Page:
With a go-ahead from the US Supreme Court, the Trump administration Thursday began enforcing a radical new rule that would deny asylum to nearly all migrants arriving at the southern border—a move that spread despair among those fleeing poverty and violence in their homelands. A rep for the Homeland Security agency that manages asylum cases said the policy will be retroactive to July 16, when the rule was announced, the AP reports. The new policy would deny asylum to anyone at the US-Mexico border who passes through another country on the way to the US without first seeking asylum there. Late Wednesday, the high court cleared the way for the administration to enforce it while legal challenges move forward. Acting US Customs and Border Protection Commissioner Mark Morgan called it a "big victory" in the administration's attempt to curb the flow of migrants.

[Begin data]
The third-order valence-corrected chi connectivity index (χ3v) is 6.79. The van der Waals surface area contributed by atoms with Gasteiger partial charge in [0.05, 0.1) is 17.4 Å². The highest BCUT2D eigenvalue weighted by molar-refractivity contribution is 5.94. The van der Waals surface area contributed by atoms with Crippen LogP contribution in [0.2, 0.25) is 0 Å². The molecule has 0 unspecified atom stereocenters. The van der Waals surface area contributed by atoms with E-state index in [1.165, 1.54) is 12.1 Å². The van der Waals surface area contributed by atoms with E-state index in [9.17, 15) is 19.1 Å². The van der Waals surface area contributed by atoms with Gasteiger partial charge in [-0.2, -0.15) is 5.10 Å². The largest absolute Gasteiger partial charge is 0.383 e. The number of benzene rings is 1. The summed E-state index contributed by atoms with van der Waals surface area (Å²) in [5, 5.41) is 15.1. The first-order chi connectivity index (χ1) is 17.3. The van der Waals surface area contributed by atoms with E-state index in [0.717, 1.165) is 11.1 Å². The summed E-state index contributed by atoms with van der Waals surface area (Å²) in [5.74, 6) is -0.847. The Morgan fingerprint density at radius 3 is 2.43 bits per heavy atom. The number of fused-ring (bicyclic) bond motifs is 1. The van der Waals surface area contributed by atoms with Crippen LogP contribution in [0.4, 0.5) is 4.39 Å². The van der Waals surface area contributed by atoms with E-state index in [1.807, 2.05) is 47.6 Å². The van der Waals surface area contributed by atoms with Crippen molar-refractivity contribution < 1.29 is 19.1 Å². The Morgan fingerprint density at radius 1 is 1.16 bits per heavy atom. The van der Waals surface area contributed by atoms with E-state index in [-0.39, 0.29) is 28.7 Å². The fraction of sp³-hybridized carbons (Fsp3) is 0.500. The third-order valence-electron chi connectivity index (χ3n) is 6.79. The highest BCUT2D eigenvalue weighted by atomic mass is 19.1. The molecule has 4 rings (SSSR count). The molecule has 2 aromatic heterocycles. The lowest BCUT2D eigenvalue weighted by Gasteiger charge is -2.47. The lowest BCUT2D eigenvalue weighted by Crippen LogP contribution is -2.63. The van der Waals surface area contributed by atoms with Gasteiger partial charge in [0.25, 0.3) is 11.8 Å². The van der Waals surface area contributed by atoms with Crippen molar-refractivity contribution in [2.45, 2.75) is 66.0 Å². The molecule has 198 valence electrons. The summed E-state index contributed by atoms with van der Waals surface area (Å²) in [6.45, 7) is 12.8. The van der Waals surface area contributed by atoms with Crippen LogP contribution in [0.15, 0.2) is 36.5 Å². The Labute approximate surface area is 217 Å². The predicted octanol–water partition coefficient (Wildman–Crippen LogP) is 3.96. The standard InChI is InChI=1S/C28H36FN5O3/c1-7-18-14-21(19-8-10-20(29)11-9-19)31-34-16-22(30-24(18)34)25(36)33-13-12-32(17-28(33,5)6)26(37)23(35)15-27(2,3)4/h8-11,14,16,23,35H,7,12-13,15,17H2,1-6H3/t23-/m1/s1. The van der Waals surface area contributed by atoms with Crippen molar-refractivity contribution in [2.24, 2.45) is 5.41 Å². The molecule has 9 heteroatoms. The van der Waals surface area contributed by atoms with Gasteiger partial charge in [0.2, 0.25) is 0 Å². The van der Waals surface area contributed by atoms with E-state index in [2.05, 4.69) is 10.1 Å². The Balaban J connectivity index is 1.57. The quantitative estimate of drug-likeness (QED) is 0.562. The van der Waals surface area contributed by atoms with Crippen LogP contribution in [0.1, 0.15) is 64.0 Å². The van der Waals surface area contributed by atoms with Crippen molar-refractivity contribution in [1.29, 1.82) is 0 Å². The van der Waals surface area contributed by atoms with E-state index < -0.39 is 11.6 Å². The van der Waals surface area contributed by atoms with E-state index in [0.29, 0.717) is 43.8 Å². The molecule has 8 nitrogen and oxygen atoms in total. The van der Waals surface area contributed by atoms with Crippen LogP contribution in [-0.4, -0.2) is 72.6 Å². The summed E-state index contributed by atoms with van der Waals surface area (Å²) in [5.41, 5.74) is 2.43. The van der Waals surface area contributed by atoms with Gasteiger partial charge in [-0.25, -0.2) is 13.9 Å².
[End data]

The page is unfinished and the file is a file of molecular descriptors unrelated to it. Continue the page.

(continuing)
The new rule on asylum represents a shift in decades of US policy. Migrants who make their way to the US overland from places like Honduras, Guatemala and El Salvador would be largely ineligible for asylum, along with people from Africa, Asia and South America who try to get in by way of the US-Mexican border. "Our Supreme Court is sentencing people to death. There are no safeguards, no institutions to stop this cruelty," the immigration-assistance group Al Otro Lado said in a statement. The Mexican government likewise called the high court's action "astonishing." The effects of the new policy could fall heavily on Mexico, leaving the country with tens of thousands of poor and desperate migrants with no hope of getting into the US. (More on how the new rule will work, plus stories of migrants who will be affected, here.)